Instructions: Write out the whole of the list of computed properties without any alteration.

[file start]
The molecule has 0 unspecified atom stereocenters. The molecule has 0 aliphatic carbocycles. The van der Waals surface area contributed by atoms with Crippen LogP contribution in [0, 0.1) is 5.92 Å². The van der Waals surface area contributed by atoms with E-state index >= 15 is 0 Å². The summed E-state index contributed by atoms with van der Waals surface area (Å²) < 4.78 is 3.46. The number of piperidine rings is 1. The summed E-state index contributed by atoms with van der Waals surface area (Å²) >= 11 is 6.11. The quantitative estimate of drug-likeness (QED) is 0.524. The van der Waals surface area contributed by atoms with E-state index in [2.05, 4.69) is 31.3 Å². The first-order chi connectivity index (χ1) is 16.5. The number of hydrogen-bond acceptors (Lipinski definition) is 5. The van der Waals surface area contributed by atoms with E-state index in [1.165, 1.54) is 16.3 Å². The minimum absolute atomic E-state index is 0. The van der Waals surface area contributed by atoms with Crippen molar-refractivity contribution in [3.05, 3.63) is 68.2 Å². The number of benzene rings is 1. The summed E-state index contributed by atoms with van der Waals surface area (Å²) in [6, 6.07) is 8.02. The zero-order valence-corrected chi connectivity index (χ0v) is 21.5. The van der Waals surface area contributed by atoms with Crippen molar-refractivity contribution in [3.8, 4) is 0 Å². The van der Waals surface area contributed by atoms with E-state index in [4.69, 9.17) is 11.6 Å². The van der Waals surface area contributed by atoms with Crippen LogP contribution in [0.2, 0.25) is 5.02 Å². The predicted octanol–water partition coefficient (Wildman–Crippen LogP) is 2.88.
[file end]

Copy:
The molecule has 0 unspecified atom stereocenters. The molecule has 0 aliphatic carbocycles. The van der Waals surface area contributed by atoms with Crippen LogP contribution in [0, 0.1) is 5.92 Å². The van der Waals surface area contributed by atoms with E-state index >= 15 is 0 Å². The summed E-state index contributed by atoms with van der Waals surface area (Å²) < 4.78 is 3.46. The number of piperidine rings is 1. The summed E-state index contributed by atoms with van der Waals surface area (Å²) >= 11 is 6.11. The quantitative estimate of drug-likeness (QED) is 0.524. The van der Waals surface area contributed by atoms with E-state index in [2.05, 4.69) is 31.3 Å². The first-order chi connectivity index (χ1) is 16.5. The number of hydrogen-bond acceptors (Lipinski definition) is 5. The van der Waals surface area contributed by atoms with E-state index in [1.165, 1.54) is 16.3 Å². The minimum absolute atomic E-state index is 0. The van der Waals surface area contributed by atoms with Crippen molar-refractivity contribution in [3.05, 3.63) is 68.2 Å². The number of benzene rings is 1. The summed E-state index contributed by atoms with van der Waals surface area (Å²) in [6, 6.07) is 8.02. The zero-order valence-corrected chi connectivity index (χ0v) is 21.5. The van der Waals surface area contributed by atoms with Crippen molar-refractivity contribution in [3.8, 4) is 0 Å². The van der Waals surface area contributed by atoms with E-state index in [4.69, 9.17) is 11.6 Å². The van der Waals surface area contributed by atoms with Crippen LogP contribution in [0.2, 0.25) is 5.02 Å². The predicted octanol–water partition coefficient (Wildman–Crippen LogP) is 2.88.